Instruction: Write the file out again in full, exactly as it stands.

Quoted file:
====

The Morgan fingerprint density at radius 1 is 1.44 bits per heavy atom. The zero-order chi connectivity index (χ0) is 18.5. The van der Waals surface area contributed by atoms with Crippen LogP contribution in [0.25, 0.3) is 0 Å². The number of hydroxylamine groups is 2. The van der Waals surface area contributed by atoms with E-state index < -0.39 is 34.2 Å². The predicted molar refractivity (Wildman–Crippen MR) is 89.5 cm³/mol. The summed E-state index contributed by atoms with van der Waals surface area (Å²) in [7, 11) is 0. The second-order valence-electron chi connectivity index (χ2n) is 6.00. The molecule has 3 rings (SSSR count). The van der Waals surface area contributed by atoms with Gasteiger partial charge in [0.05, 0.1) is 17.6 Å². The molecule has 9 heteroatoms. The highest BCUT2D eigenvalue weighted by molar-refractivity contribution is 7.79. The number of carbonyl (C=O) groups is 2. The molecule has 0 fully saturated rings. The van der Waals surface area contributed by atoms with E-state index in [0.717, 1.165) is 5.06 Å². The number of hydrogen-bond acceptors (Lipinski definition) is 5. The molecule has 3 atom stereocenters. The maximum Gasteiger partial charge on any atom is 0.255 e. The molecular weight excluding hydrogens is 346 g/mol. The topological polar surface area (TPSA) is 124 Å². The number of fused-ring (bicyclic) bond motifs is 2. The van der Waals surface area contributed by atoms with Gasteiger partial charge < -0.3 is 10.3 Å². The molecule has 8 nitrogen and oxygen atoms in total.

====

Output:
The Morgan fingerprint density at radius 1 is 1.44 bits per heavy atom. The zero-order chi connectivity index (χ0) is 18.5. The van der Waals surface area contributed by atoms with Crippen LogP contribution in [0.25, 0.3) is 0 Å². The number of hydroxylamine groups is 2. The van der Waals surface area contributed by atoms with E-state index < -0.39 is 34.2 Å². The predicted molar refractivity (Wildman–Crippen MR) is 89.5 cm³/mol. The summed E-state index contributed by atoms with van der Waals surface area (Å²) in [7, 11) is 0. The second-order valence-electron chi connectivity index (χ2n) is 6.00. The molecule has 3 rings (SSSR count). The van der Waals surface area contributed by atoms with Gasteiger partial charge in [0.05, 0.1) is 17.6 Å². The molecule has 9 heteroatoms. The highest BCUT2D eigenvalue weighted by molar-refractivity contribution is 7.79. The number of carbonyl (C=O) groups is 2. The molecule has 0 fully saturated rings. The van der Waals surface area contributed by atoms with E-state index in [0.717, 1.165) is 5.06 Å². The number of hydrogen-bond acceptors (Lipinski definition) is 5. The molecule has 3 atom stereocenters. The maximum Gasteiger partial charge on any atom is 0.255 e. The molecular weight excluding hydrogens is 346 g/mol. The topological polar surface area (TPSA) is 124 Å². The number of fused-ring (bicyclic) bond motifs is 2. The van der Waals surface area contributed by atoms with Gasteiger partial charge < -0.3 is 10.3 Å². The molecule has 8 nitrogen and oxygen atoms in total.